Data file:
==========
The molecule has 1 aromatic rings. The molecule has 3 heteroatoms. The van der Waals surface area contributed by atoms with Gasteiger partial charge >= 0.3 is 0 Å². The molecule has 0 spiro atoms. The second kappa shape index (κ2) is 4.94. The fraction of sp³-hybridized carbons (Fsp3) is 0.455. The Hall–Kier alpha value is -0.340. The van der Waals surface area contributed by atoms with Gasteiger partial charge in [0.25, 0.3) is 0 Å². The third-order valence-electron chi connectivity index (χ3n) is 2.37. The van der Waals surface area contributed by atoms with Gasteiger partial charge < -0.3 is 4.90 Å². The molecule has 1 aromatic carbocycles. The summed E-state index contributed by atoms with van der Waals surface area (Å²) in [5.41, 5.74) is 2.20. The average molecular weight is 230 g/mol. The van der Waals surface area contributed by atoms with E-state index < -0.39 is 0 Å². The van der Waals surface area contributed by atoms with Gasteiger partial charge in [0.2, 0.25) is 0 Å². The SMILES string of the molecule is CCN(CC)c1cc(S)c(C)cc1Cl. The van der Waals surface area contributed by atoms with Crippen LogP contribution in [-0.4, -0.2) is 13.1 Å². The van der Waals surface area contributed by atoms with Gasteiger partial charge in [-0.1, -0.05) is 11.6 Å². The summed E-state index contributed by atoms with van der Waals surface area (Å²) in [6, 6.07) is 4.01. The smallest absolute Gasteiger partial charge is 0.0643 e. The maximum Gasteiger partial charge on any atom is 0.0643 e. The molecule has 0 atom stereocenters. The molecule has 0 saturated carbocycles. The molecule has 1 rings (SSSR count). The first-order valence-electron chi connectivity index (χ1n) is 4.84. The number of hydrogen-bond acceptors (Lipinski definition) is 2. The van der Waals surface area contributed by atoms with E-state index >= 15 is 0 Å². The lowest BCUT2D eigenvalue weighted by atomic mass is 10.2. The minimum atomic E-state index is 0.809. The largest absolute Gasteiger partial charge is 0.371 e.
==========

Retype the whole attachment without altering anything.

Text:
The molecule has 1 aromatic rings. The molecule has 3 heteroatoms. The van der Waals surface area contributed by atoms with Gasteiger partial charge >= 0.3 is 0 Å². The molecule has 0 spiro atoms. The second kappa shape index (κ2) is 4.94. The fraction of sp³-hybridized carbons (Fsp3) is 0.455. The Hall–Kier alpha value is -0.340. The van der Waals surface area contributed by atoms with Gasteiger partial charge in [0.25, 0.3) is 0 Å². The third-order valence-electron chi connectivity index (χ3n) is 2.37. The van der Waals surface area contributed by atoms with Gasteiger partial charge < -0.3 is 4.90 Å². The molecule has 1 aromatic carbocycles. The summed E-state index contributed by atoms with van der Waals surface area (Å²) in [5.41, 5.74) is 2.20. The average molecular weight is 230 g/mol. The van der Waals surface area contributed by atoms with E-state index < -0.39 is 0 Å². The van der Waals surface area contributed by atoms with Gasteiger partial charge in [0.2, 0.25) is 0 Å². The SMILES string of the molecule is CCN(CC)c1cc(S)c(C)cc1Cl. The van der Waals surface area contributed by atoms with Crippen LogP contribution in [-0.4, -0.2) is 13.1 Å². The van der Waals surface area contributed by atoms with Gasteiger partial charge in [-0.1, -0.05) is 11.6 Å². The summed E-state index contributed by atoms with van der Waals surface area (Å²) in [6, 6.07) is 4.01. The smallest absolute Gasteiger partial charge is 0.0643 e. The maximum Gasteiger partial charge on any atom is 0.0643 e. The molecule has 0 atom stereocenters. The molecule has 0 saturated carbocycles. The molecule has 1 rings (SSSR count). The first-order valence-electron chi connectivity index (χ1n) is 4.84. The number of hydrogen-bond acceptors (Lipinski definition) is 2. The van der Waals surface area contributed by atoms with E-state index >= 15 is 0 Å². The lowest BCUT2D eigenvalue weighted by atomic mass is 10.2. The minimum atomic E-state index is 0.809. The largest absolute Gasteiger partial charge is 0.371 e.